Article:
My DJI Osmo Action review


I’m going to talk about the DJI Osmo Action here in detail.

If you want the shorter version of this post, go to Borneo Bloggers as I did a brief review there as well, with ratings of important details.


They don’t call the Osmo Action the GoPro Hero7 Black for nothing.

Specifications wise, the Osmo Action either beats the GoPro Hero7, or matches it.

DJI Osmo Action
What’s in the box of the Osmo Action

General specifications of the Osmo Action can be seen below.

  • Dimensions 65×42×35 mm
  • Weight 124 g
  • Camera : 12Mpx CMOS
  • Screens: 1.4 inches, 300 ppi (Front), 2.25 inches, 640×360, 325 ppi (Back)
  • Memory card support: Supports microSD up to 256 GB
  • Able to shoot 4K video at 30fps
  • Able to shoot timelapse, slow-motion videos
  • Battery: 1300 mAh
  • Water resistant up to 11m


Based on reviews this post would detail out why the DJI action camera is better.

However, as I got it last week, I can spell out a few things that I liked about the camera. Note that I can’t compare the Osmo Action with any GoPro camera because I have never owned a GoPro.

I am able to compare it with my Samsung Galaxy Note9, and my YiCam Lite 4K.

First off is the hard case that comes with the camera. The hard case adds to the 11m waterproof feature. It makes it more durable and it also looks good.

I’m also a huge fan of the front facing screen which allows me to see if the camera is pointing correctly when I shoot.

The front of the camera which has the screen

I also liked how the buttons are well arranged with specific functions. This allows easy navigation when using it. For example the button below allows immediate change of the screen, or photo taking while recording.

The side of the DJI Osmo Action shows the memory card and charging cap and the button to change the display used.

The record and power button is also just one button each.  This means I get one button to record and one button to on/off the camera. Some cameras use one single button for two or three functions, but not the Osmo Action.

Separate buttons for separate functions is good because its less confusing.


Before I talk about the image and video quality produced, you must remember that the Osmo Action is an action camera, built for videos.

I’m saying this because there’s limitations when taking videos and images.

Personally, I am happy with the image and video quality of the Osmo Action.  However, there’s no zoom function, and the videos aren’t great when taking shots at night.

You can check my video of the RITC2019 below.  It was shot in little light and you can see how the video turned out.

Yes, overall, the videos were decent, right? Do note that the video featuring the projection at the end was shot using my Samsung Note9.  This was because the OSMO Action couldn’t capture the projection well.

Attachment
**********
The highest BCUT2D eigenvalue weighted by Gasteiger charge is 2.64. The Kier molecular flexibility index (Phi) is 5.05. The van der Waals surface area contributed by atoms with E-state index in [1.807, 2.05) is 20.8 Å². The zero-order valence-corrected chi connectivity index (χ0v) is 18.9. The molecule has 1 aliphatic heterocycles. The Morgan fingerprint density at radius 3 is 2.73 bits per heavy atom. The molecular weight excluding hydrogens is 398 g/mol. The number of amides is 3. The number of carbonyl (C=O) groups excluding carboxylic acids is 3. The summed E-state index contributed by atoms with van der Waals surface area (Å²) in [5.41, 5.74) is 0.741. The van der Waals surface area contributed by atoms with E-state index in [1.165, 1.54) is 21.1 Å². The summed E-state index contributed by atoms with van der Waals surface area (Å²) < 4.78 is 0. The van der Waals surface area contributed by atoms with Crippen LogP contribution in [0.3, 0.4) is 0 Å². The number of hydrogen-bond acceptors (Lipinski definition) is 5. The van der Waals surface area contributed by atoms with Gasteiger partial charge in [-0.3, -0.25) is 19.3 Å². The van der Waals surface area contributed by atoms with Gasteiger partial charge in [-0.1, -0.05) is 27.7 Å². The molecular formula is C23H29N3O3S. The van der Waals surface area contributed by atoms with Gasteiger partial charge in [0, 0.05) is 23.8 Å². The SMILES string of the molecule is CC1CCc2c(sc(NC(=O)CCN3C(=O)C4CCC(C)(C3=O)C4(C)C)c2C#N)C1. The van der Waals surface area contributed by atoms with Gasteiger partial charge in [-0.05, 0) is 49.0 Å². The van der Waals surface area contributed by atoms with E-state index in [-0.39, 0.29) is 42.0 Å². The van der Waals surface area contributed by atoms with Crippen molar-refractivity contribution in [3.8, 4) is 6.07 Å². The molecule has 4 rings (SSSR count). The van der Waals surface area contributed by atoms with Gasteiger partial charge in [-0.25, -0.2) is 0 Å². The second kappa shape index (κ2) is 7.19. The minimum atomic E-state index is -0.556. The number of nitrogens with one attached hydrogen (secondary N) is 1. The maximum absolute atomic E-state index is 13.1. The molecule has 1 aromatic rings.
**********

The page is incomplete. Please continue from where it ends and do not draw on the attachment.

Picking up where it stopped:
During the day, videos using the Osmo Action were good. I shot a short vlog using the camera below and you can judge the quality for yourself.

There’s less shake in both shots, hence proving that the Osmo stabilization, known as Rocksteady, works well.

I’m still getting used to the functions available, so until I master them, I can’t say much about if they work as good as they are supposed to. Maybe I’ll do another review after a couple of months. We’ll see.


Not everything is great about the Osmo Action. I didn’t like the fact that it was difficult to take the camera out of the hard case and would have preferred if the charging port and memory card adapter was easily accessible without taking out the case.

I also didn’t like the weight of the camera which was slightly heavy and noticeable at if you are using a selfie stick. The Yi Camera Lite was lighter.

On top of that, I didn’t favour the editing apps provided by DJI, the DJI Mimo. It did basic editing but was no where near what GoPro’s QUIK had to offer.

DJI Osmo Action
The base of the Osmo Action

Also worth to mention I guess is the difficulty in editing the videos from the Osmo Action.  I use Filmora and video playback from videos recorded with the Osmo Action cause lag during editing.  This does not happen when I edit videos recorded using the Note9.  I’m not sure of the cause, but I’m guessing it may be due to the video format I’m using.


With the front facing camera, the DJI Osmo Action is perfect for vlogging.

The image produced is sharp and I was happy enough with the quality of the sound it could capture without an additional microphone.

Aside from that, the image stabilization beats what the Note9 could offer.

DJI Osmo Action
Making the video of the Pak Tambang using the DJI Osmo

Another plus point is that its 11m waterproof, which means I could literally run on ground and jump in the water (or take a shower) while still shooting.


When I bought mine, I looked at Shopee. After comparing several packages and offers I found the following offers minus courier charges) :

Basic OSMO Action : RM1,388
OSMO Action + kit : RM1,458
OSMO Action + kit + memory card : RM1499

I bought the one at RM1,458 because I already had a 128GB memory card.

The packages above are cheap especially when you factor in the prices of the additional kits or the memory card.

However, let me fairly warn you that most of the Osmo Actions sold under the packages above are only covered by local dealer warranties. This means that if there is a problem with the Osmo Action purchased, you’d need to send it back to the dealer you bought it from as the camera might likely not be covered by the authorized DJI agent in Malaysia.

If you want the full Malaysia (and worldwide) DJI coverage, I’d recommend buying directly from DJI.

It cost more at RM1,499 (USD349) but it offers free shipping and the warranty is guaranteed.

That said, the choice is yours. I hope you enjoyed my review nonetheless.

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